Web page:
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Series:

Erol A.F. Baykal

The Ottoman Press (1908-1923) looks at Ottoman periodicals in the period after the Second Constitutional Revolution (1908) and the formation of the Turkish Republic (1923). It analyses the increased activity in the press following the revolution, legislation that was put in place to control the press, the financial aspects of running a publication, preventive censorship and the impact that the press could have on readers. There is also a chapter on the emergence and growth of the Ottoman press from 1831 until 1908, which helps readers to contextualize the post-revolution press.

Series:

Edited by Dagmar Vandebosch and Theo D'haen

Goethe in 1827 famously claimed that national literatures did not mean very much anymore, and that the epoch of world literature was at hand. Since the turn of the twenty-first century, in the so-called "transnational turn" in literary studies, interest in world literature, and in how texts move beyond national or linguistic boundaries, has peaked. The authors of the 18 articles making up Literary Transnationalism(s) reflect on how literary texts move between cultures via translation, adaptation, and intertextual referencing, thus entering the field of world literature. The texts and subjects treated range from Caribbean, American, and Latin American literature to European migrant literatures, from the uses of pseudo-translations to the organizing principles of world histories of literature, from the dissemination of knowledge in the middle ages to circulation of literary journals and series in the nineteenth and twentieth centuries.
Contributors include, amongst others, Jean Bessière, Johan Callens, Reindert Dhondt, César Domínguez, Erica Durante, Ottmar Ette, Kathleen Gyssels, Reine Meylaerts, and Djelal Kadir. Authors discussed comprise, amongst others, Carlos Fuentes, Ernest Hemingway, Edouard Glissant.

Early Modern Media and the News in Europe

Perspectives from the Dutch Angle

Series:

Joop W. Koopmans

During the seventeenth and eighteenth centuries, the Dutch Republic was one of the main centers of media in Europe. These media included newspapers, pamphlets, news digests, and engravings. Early Modern Media and the News in Europe brings together fifteen articles dealing with this early news industry in relation to politics and society, written by Joop W. Koopmans in recent decades. They demonstrate the important Dutch position within early modern news networks in Europe. Moreover, they address a variety of related themes, such as the supply of news during wars and disasters, the speed of early modern news reports, the layout of early newspapers and the news value of their advertisements, and censorship of books and news media.

Series:

Edited by Joad Raymond and Noah Moxham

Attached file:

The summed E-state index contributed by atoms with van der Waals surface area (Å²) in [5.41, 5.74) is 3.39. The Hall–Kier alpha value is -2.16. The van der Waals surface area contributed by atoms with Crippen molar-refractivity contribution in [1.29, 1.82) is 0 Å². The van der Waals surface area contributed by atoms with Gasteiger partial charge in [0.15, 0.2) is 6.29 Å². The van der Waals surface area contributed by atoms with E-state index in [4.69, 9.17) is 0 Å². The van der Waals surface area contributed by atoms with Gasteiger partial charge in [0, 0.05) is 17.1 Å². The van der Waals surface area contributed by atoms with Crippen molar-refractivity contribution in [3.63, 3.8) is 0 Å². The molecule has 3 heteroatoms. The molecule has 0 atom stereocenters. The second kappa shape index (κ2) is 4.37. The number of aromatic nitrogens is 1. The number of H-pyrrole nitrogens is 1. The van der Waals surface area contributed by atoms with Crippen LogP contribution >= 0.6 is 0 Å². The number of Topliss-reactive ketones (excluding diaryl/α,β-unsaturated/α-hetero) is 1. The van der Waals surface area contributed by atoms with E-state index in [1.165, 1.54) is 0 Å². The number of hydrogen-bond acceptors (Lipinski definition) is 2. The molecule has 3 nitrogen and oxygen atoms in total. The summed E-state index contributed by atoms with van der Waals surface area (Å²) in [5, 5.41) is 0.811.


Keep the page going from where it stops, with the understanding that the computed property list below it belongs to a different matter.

News Networks in Early Modern Europe attempts to redraw the history of European news communication in the 16th and 17th centuries. News is defined partly by movement and circulation, yet histories of news have been written overwhelmingly within national contexts. This volume of essays explores the notion that early modern European news, in all its manifestations – manuscript, print, and oral – is fundamentally transnational.
These 37 essays investigate the language, infrastructure, and circulation of news across Europe. They range from the 15th to the 18th centuries, and from the Ottoman Empire to the Americas, focussing on the mechanisms of transmission, the organisation of networks, the spread of forms and modes of news communication, and the effects of their translation into new locales and languages.

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Paul Begheyn SJ

This book gives a detailed description of all books, published in the Dutch Republic and its Generality Lands between 1567 and 1773 – the year in which the Society of Jesus was suppressed by Pope Clement XIV for political reasons –, written by Jesuits from the Low Countries and elsewhere. Locations of the books are given, as far as possible, as well as bibliographical sources. Many of these publications are pirate editions, mainly from France and Germany. Technical and historical introductions precede this bibliography, and several indexes and registers conclude this work. The titles show the areas in which Jesuits have been active, and indicate their influence in many fields. A similar work has never been attempted before.

Series:

Edited by Natalia Maillard Álvarez

The Reformation is often alluded to as Gutenberg’s child. Could it then be said that the Counter-Reformation was his step-child? The close relationship between the Reformation, the printing press and books has received extensive, historiographical attention, which is clearly justified; however, the links between books and the Catholic world have often been limited to a tale of censorship and repression. The current volume looks beyond this, with a series of papers that aim to shed new light on the complex relationships between Catholicism and books during the early modern period, before and after the religious schism, with special focus on trade, common reads and the mechanisms used to control readership in different territories, together with the similarities between the Catholic and the Protestant worlds.

Contributors include: Stijn Van Rossem, Rafael M. Pérez García, Pedro J. Rueda Ramírez, Idalia García Aguilar, Bianca Lindorfer, Natalia Maillard Álvarez, and Adrien Delmas.